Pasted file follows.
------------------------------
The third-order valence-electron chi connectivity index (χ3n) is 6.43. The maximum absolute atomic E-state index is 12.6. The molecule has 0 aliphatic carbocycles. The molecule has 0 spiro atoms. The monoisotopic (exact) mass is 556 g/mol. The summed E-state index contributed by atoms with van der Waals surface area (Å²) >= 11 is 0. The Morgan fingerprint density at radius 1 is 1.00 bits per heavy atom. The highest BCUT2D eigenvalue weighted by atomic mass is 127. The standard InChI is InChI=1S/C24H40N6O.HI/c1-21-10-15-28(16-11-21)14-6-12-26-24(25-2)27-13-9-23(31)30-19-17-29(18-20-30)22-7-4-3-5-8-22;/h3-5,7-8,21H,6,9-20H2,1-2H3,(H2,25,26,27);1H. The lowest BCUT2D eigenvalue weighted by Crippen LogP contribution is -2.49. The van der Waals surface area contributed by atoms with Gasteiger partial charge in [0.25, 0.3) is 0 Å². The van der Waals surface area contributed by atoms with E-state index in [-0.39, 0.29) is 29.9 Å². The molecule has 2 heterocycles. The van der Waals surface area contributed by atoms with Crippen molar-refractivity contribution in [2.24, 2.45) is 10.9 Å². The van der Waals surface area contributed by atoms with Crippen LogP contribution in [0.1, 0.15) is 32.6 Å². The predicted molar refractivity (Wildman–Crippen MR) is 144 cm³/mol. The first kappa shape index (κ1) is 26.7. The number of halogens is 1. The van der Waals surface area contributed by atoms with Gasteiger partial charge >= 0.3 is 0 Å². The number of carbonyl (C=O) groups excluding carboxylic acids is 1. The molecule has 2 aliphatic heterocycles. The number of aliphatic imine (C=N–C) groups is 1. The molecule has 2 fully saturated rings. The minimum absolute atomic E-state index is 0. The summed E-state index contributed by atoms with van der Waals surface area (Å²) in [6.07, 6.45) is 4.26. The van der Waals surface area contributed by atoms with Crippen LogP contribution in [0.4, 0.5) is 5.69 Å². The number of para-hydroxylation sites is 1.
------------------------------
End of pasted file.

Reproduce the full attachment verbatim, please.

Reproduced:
The third-order valence-electron chi connectivity index (χ3n) is 6.43. The maximum absolute atomic E-state index is 12.6. The molecule has 0 aliphatic carbocycles. The molecule has 0 spiro atoms. The monoisotopic (exact) mass is 556 g/mol. The summed E-state index contributed by atoms with van der Waals surface area (Å²) >= 11 is 0. The Morgan fingerprint density at radius 1 is 1.00 bits per heavy atom. The highest BCUT2D eigenvalue weighted by atomic mass is 127. The standard InChI is InChI=1S/C24H40N6O.HI/c1-21-10-15-28(16-11-21)14-6-12-26-24(25-2)27-13-9-23(31)30-19-17-29(18-20-30)22-7-4-3-5-8-22;/h3-5,7-8,21H,6,9-20H2,1-2H3,(H2,25,26,27);1H. The lowest BCUT2D eigenvalue weighted by Crippen LogP contribution is -2.49. The van der Waals surface area contributed by atoms with Gasteiger partial charge in [0.25, 0.3) is 0 Å². The van der Waals surface area contributed by atoms with E-state index in [-0.39, 0.29) is 29.9 Å². The molecule has 2 heterocycles. The van der Waals surface area contributed by atoms with Crippen molar-refractivity contribution in [2.24, 2.45) is 10.9 Å². The van der Waals surface area contributed by atoms with Crippen LogP contribution in [0.1, 0.15) is 32.6 Å². The predicted molar refractivity (Wildman–Crippen MR) is 144 cm³/mol. The first kappa shape index (κ1) is 26.7. The number of halogens is 1. The van der Waals surface area contributed by atoms with Gasteiger partial charge >= 0.3 is 0 Å². The number of carbonyl (C=O) groups excluding carboxylic acids is 1. The molecule has 2 aliphatic heterocycles. The number of aliphatic imine (C=N–C) groups is 1. The molecule has 2 fully saturated rings. The minimum absolute atomic E-state index is 0. The summed E-state index contributed by atoms with van der Waals surface area (Å²) in [6.07, 6.45) is 4.26. The van der Waals surface area contributed by atoms with Crippen LogP contribution in [0.4, 0.5) is 5.69 Å². The number of para-hydroxylation sites is 1.